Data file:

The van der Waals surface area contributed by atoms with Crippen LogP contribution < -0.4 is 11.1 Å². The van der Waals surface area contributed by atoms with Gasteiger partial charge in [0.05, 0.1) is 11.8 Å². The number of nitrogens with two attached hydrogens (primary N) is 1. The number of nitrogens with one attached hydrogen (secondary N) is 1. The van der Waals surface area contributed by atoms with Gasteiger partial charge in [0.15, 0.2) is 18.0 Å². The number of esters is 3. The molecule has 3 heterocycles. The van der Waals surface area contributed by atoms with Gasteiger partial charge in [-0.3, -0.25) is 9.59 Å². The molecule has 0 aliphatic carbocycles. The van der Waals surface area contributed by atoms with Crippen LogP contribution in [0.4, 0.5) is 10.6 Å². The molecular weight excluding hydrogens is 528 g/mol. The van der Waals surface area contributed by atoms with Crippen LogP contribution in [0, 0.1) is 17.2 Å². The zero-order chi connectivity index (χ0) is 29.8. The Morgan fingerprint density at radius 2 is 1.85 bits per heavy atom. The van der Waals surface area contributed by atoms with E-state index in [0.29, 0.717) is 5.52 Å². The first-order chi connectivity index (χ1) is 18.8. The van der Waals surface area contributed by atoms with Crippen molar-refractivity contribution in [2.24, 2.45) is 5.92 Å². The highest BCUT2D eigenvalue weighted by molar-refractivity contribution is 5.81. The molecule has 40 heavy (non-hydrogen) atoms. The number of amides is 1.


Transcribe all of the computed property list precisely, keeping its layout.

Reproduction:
The van der Waals surface area contributed by atoms with Crippen LogP contribution < -0.4 is 11.1 Å². The van der Waals surface area contributed by atoms with Gasteiger partial charge in [0.05, 0.1) is 11.8 Å². The number of nitrogens with two attached hydrogens (primary N) is 1. The number of nitrogens with one attached hydrogen (secondary N) is 1. The van der Waals surface area contributed by atoms with Gasteiger partial charge in [0.15, 0.2) is 18.0 Å². The number of esters is 3. The molecule has 3 heterocycles. The van der Waals surface area contributed by atoms with Gasteiger partial charge in [-0.3, -0.25) is 9.59 Å². The molecule has 0 aliphatic carbocycles. The van der Waals surface area contributed by atoms with Crippen LogP contribution in [0.4, 0.5) is 10.6 Å². The molecular weight excluding hydrogens is 528 g/mol. The van der Waals surface area contributed by atoms with Crippen LogP contribution in [0, 0.1) is 17.2 Å². The zero-order chi connectivity index (χ0) is 29.8. The Morgan fingerprint density at radius 2 is 1.85 bits per heavy atom. The van der Waals surface area contributed by atoms with E-state index in [0.29, 0.717) is 5.52 Å². The first-order chi connectivity index (χ1) is 18.8. The van der Waals surface area contributed by atoms with Crippen molar-refractivity contribution in [2.24, 2.45) is 5.92 Å². The highest BCUT2D eigenvalue weighted by molar-refractivity contribution is 5.81. The molecule has 40 heavy (non-hydrogen) atoms. The number of amides is 1.